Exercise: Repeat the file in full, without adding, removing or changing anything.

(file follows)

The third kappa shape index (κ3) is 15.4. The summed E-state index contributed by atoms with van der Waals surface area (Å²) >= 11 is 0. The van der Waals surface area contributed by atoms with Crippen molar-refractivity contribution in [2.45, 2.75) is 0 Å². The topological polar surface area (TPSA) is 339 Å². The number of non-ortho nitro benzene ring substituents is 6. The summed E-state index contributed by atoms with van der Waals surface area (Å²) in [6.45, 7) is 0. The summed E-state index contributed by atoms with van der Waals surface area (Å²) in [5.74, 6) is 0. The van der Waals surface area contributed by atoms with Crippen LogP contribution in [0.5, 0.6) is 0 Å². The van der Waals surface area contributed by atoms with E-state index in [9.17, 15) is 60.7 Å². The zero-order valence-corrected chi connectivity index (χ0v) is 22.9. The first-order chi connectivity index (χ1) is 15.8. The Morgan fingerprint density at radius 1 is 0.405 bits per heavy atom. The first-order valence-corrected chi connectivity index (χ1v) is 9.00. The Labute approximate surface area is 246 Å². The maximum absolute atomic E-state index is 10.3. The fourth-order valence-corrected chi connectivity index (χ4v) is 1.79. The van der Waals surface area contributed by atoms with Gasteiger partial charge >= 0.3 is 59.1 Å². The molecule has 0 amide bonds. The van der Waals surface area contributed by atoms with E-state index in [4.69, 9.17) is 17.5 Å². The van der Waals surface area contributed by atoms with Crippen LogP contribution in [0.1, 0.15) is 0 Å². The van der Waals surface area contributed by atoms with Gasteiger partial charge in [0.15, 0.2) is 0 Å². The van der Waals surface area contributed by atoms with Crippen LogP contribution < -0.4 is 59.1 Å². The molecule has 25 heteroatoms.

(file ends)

The third kappa shape index (κ3) is 15.4. The summed E-state index contributed by atoms with van der Waals surface area (Å²) >= 11 is 0. The van der Waals surface area contributed by atoms with Crippen molar-refractivity contribution in [2.45, 2.75) is 0 Å². The topological polar surface area (TPSA) is 339 Å². The number of non-ortho nitro benzene ring substituents is 6. The summed E-state index contributed by atoms with van der Waals surface area (Å²) in [6.45, 7) is 0. The summed E-state index contributed by atoms with van der Waals surface area (Å²) in [5.74, 6) is 0. The van der Waals surface area contributed by atoms with Crippen LogP contribution in [0.5, 0.6) is 0 Å². The van der Waals surface area contributed by atoms with E-state index in [9.17, 15) is 60.7 Å². The zero-order valence-corrected chi connectivity index (χ0v) is 22.9. The first-order chi connectivity index (χ1) is 15.8. The Morgan fingerprint density at radius 1 is 0.405 bits per heavy atom. The first-order valence-corrected chi connectivity index (χ1v) is 9.00. The Labute approximate surface area is 246 Å². The maximum absolute atomic E-state index is 10.3. The fourth-order valence-corrected chi connectivity index (χ4v) is 1.79. The van der Waals surface area contributed by atoms with Gasteiger partial charge >= 0.3 is 59.1 Å². The molecule has 0 amide bonds. The van der Waals surface area contributed by atoms with E-state index in [4.69, 9.17) is 17.5 Å². The van der Waals surface area contributed by atoms with Crippen LogP contribution in [0.1, 0.15) is 0 Å². The van der Waals surface area contributed by atoms with Gasteiger partial charge in [0.15, 0.2) is 0 Å². The van der Waals surface area contributed by atoms with Crippen LogP contribution < -0.4 is 59.1 Å². The molecule has 25 heteroatoms.